line pressure and so forth. But under
it all are the same basic principles.
Intake and exhaust modifications
have to work with ignition and fuel
mixture changes. The RZR we tested
was a Jagged X (the four-seat chassis
without the rear seats), and it had
a Duncan Fatboy exhaust and an
Advanced airbox. Side-by-sides are
further complicated because of the
importance of tire, wheel and clutch
modifications—all of which dramatically affect how the motor runs.
We’ve seen a number of RZRs with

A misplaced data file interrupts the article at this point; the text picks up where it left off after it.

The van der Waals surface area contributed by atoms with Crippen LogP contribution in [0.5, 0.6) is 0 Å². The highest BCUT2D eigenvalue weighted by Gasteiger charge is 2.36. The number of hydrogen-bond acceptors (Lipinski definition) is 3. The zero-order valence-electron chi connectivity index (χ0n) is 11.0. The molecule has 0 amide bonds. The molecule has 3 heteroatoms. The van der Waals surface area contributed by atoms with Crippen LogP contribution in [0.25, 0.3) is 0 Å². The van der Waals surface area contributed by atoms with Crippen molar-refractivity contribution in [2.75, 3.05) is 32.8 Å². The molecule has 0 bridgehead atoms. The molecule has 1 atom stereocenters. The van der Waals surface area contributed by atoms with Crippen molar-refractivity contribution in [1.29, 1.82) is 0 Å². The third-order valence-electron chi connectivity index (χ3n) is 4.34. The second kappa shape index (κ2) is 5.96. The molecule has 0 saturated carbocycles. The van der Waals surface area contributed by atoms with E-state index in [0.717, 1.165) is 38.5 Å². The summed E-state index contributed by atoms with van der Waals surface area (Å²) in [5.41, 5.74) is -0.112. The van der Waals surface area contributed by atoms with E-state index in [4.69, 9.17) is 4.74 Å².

engine modifications that performed
no better than stock. This wasn’t one
of them. Again, the Vortex CPU allows
you to make fine adjustments for fuel,
temperature and altitude. And as
with any emission-regulated vehicle,
the engine is screaming for more fuel
99 percent of the time.
Because of the RZR’s added complexity, the X10 designed for it sells for
more than the ATV version, at $799.
The versions for the Suzuki LTR450
and the Yamaha YFZ450 both sell for
$699. Considering the expertise that
goes into the manufacturing and programming, we’re amazed the price is
so cheap—little more than the cost of
a muffler. For more information, contact Duncan Racing at www.duncan
racing.com or (619) 258-6306. ❏
TURN BACK TO PAGE 18 TO
SUBCRIBE TO DIRT WHEELS